How Baller Does This $300,000 Steak Dinner A Vice Executive Had In Las Vegas Sound?

While working in corporate America is without a doubt the most soul-sucking endeavor a human can embark upon, it is not without its perks. Salaries are generally good, benefits are nice, and expensing lavish dinners is one of the most enjoyable things a modern human can do.

Consuming delectable food at some of the nation’s best restaurants, paired with exquisite wine, luxuries you could never afford on your own, then charging them to your company is so much fun.

When I was working in Silicon Valley, we would hit up steakhouse after steakhouse, gorging on prime rib and Cabernet. When travelling for my last job, I would Google “best restaurants” in the city I was in and eat amazing meals for free.

But my experience wasn’t even remotely close to that of 12 tech executives at CES. They racked up a $300,000 bill at Prime Steakhouse in Las Vegas.

Prime Steakhouse sounds delightful. It’s run by Jean-Georges Vongerichten, who is one of the world’s most renowned chefs. And for being a celebrity chef’s restaurant in Vegas, it’s surprisingly reasonably priced. A dry-aged, bone-in rib eye is only $70. (I know that’s insane in normal land, but compare that to Mario Batali’s Carnevino, where the same steak is almost double that.)

But if everyone orders that, and you factor in tax and tip, that’s still only a $1,200 dinner. So how did these tech execs go so crazy? Nice, nice wine. From Las Vegas Review-Journal:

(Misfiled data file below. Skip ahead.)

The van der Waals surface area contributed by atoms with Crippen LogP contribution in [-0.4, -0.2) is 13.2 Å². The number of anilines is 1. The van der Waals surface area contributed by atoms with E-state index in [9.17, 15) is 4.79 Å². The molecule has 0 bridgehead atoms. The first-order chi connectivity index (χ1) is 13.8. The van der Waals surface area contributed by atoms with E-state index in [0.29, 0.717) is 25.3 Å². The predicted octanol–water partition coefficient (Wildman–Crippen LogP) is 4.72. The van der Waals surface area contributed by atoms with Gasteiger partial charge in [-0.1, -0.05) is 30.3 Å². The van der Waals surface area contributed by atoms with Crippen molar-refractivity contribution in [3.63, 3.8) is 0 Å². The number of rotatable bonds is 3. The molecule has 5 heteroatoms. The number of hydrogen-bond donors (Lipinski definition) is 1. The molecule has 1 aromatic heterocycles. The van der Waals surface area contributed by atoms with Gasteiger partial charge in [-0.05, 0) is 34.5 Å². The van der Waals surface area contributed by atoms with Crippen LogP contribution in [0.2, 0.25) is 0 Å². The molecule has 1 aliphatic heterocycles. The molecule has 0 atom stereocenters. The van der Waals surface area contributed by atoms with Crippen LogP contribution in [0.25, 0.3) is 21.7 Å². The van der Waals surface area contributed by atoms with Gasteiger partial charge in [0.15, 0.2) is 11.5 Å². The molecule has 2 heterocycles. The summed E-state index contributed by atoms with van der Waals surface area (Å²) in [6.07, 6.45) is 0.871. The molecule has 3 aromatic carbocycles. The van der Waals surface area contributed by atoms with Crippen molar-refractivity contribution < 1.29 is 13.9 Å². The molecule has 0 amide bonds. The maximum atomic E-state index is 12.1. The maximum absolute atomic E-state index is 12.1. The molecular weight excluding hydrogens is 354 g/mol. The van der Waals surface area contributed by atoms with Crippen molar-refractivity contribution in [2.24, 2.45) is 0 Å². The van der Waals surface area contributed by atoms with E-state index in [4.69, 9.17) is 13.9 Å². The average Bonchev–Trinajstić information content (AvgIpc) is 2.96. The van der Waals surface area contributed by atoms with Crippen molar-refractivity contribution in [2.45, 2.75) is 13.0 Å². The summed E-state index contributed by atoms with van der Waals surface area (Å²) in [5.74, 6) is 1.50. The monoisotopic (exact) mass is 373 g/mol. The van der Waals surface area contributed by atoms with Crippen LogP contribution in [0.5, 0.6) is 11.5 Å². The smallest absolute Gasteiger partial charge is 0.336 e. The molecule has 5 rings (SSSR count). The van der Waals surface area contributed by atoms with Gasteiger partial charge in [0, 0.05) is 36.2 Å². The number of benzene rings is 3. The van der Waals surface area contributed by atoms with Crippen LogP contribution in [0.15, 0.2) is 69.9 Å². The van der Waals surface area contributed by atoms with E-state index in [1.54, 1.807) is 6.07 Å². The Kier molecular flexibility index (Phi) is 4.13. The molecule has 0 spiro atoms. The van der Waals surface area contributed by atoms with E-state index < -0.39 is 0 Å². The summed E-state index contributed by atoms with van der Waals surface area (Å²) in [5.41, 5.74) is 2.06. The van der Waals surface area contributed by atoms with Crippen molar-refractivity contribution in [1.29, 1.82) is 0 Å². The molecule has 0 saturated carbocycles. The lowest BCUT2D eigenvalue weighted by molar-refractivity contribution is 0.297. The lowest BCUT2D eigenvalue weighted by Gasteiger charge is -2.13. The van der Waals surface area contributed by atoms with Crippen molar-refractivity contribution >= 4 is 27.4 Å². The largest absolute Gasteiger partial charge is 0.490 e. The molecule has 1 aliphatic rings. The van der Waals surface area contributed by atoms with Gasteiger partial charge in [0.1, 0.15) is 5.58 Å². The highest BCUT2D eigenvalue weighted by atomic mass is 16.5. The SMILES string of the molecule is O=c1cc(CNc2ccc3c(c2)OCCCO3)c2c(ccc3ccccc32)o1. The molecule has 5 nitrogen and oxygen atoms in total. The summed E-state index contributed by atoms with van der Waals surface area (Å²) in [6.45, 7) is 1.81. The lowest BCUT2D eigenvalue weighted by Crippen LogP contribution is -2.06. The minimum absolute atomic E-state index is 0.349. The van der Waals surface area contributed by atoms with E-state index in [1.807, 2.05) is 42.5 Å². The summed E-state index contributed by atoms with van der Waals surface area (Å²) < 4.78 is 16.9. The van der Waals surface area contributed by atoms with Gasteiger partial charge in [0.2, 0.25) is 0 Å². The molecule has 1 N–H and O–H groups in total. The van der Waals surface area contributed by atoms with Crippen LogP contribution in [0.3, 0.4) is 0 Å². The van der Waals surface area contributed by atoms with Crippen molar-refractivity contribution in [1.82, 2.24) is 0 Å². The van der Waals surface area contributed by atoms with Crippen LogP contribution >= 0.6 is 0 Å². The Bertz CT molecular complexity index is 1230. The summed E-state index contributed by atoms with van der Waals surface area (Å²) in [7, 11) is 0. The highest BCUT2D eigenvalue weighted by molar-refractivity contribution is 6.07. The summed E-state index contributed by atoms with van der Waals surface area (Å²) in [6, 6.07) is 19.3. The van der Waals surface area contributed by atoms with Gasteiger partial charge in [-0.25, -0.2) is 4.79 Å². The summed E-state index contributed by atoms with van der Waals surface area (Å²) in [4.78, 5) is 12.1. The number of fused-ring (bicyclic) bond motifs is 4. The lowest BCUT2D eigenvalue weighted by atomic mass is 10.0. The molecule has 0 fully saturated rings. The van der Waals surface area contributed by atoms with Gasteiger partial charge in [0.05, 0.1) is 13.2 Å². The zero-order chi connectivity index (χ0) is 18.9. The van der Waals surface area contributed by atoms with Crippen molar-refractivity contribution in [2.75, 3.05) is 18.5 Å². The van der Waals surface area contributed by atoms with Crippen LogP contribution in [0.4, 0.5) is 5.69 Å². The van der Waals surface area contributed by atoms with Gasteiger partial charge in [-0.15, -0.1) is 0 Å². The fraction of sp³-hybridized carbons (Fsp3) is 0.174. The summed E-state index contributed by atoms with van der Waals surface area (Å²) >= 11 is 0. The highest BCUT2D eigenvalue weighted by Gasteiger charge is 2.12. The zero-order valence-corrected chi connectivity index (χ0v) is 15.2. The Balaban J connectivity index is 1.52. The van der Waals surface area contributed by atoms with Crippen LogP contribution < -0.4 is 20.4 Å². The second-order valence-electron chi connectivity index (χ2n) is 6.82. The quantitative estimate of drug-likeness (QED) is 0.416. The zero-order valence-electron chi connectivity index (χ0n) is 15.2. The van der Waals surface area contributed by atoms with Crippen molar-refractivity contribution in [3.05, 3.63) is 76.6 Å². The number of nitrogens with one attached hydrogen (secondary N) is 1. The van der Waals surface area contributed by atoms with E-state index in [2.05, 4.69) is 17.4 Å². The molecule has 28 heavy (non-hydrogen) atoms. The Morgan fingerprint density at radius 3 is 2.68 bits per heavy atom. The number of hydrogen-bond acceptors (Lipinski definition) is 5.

MGM Resorts International Chairman Jim Murren told analysts and investors Tuesday there were “encouraging signs” of increased customer spending at his company’s 10 Strip resorts in the past few months.

One anecdote Murren cited was a $300,000 dinner bill during the Consumer Electronics Show in January for a party of a dozen at the upscale Prime Steakhouse inside Bellagio, which included wine with a price tag upward of $15,000 per bottle.

Murren said he hadn’t seen a check like that since 2007.

That’s $25,000 a person. I’ve been known to put back an entire bottle of wine, but that’s usually $11 a pop shit. Maybe $13 if I’m feeling rich.

The wine list is unfortunately not online, but I bet it was all delicious.

So, friendly reminder. The rich. They have it better than us.

UPDATE: It was apparently Vice’s Shane Smith and not an expense account dinner, but the way he spent his winning after a solid blackjack streak. Per Bloomberg:

Vice Media Inc. Chief Executive Officer Shane Smith paid for a $300,000 Las Vegas dinner last month, according to a person who asked not to be identified because the meal was private. Smith, a Vice co-founder, had been on a lucky gambling run, the person said.

Brooklyn-based Vice has grown from a free, whiskey-stained Montreal monthly into a media titan.

[Via Bloomberg]